Most people who apply for life or health insurance know that their current and recent health status usually plays a major part in whether a person’s coverage is issued(approved) or declined. It’s also used to determine if someone is well enough to be insured, but not at the best or lowest rates. There are some life insurance plans that have very little underwriting. These plans are for lower benefit amounts and usually have some limiting factors like a “Graded Benefit” period. This means that only a fraction of the benefit applied for is available in the first year of coverage if there is a loss. More benefit money is available in the second year if there is a death claim. Then in the third year (or sometimes later) the full death benefit is made available, should the applicant pass and a claim is generated. This is the trade-off for little to no underwriting or “fact checking” someone’s level of health.
What some people don’t realize is that along with requesting your medical records and/or requiring medical exams for most policies over $50,000, insurance companies have another tool to protect their interests from fraud and misstatements on insurance applications. It’s call the MIB, or Medical Information Bureau. It sounds like a “black ops” or X Files thing, I know. The MIB isn’t an arm of the government at all. It is a corporation that is owned by a group of some 400 plus insurance companies in North America and Canada. It has been around for over 100 years, or about half as long as the concept of life insurance (or assurance). This bureau functions as an information storing unit that records and files away when an individual applies for a life or health policy but is declined or charged more for the policy. Later, even years later, when the same person applies for insurance again, possibly with a different company, the company that was applied to can check with the MIB to see if there were any issues in the past with the applicant and the outcome of their application. Basically, it helps insurance companies protect themselves from adverse risk and the possibility of financial loss or ruin. These large insurers understand human nature and the resultant problems that occur due to people being less than 100% honest about their health and lifestyles in an attempt to get coverage. While they are protecting their own interests, these insurers are also protecting their policyholders from losing coverage that is already “in-force” due to the companies’ financial loss/bankruptcy as described above. It’s one of those unpleasant but necessary things in today’s world.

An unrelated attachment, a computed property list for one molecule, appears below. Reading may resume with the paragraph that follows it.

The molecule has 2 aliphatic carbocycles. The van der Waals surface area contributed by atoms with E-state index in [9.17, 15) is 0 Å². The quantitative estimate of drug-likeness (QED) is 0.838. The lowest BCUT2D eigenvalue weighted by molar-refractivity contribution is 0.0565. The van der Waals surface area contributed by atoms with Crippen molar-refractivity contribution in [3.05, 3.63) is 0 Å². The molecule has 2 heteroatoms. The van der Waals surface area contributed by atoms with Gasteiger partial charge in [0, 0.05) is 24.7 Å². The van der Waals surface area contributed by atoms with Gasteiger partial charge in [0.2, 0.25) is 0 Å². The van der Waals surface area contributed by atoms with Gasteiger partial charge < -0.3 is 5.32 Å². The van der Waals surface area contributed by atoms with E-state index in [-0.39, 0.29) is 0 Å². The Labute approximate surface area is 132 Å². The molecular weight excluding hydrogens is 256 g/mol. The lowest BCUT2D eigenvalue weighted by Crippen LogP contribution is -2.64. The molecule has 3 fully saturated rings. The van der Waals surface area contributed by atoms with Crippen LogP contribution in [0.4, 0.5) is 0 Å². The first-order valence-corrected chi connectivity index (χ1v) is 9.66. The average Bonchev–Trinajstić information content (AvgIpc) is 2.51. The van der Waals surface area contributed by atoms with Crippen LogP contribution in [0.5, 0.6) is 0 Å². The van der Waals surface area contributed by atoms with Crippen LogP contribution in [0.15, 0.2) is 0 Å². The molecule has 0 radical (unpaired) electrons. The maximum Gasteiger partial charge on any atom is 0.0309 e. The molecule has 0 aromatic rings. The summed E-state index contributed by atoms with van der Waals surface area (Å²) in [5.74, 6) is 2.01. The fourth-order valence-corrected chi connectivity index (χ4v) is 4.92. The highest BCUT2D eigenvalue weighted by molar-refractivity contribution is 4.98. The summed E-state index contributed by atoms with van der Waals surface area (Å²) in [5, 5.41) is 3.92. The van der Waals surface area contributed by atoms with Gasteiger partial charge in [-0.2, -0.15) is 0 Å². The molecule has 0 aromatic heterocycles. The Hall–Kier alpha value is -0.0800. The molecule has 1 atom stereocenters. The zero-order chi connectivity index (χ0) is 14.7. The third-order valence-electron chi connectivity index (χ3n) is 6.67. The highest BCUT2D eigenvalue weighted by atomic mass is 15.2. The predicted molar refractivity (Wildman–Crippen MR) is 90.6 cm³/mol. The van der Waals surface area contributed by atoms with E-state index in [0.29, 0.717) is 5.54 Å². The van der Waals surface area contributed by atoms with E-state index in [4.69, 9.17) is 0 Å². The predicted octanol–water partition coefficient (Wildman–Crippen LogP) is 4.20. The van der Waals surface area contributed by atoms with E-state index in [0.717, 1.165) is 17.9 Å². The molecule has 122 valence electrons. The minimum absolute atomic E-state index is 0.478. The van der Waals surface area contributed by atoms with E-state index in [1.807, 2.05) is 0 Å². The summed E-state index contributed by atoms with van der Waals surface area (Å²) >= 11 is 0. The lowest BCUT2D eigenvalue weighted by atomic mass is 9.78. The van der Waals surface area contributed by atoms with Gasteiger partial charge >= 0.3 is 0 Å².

So when your insurance agent asks you if you have other coverage or have ever been turned down for a policy, now you understand one reason why they ask. Experienced agents work to make sure there is no negative report going to the MIB as a result of you applying for coverage now, so your future applications won’t be sidelined or rejected.
Written by Ken Kitchen, Ohio licensed agent and GM of Life and Health for HRC Insurance Services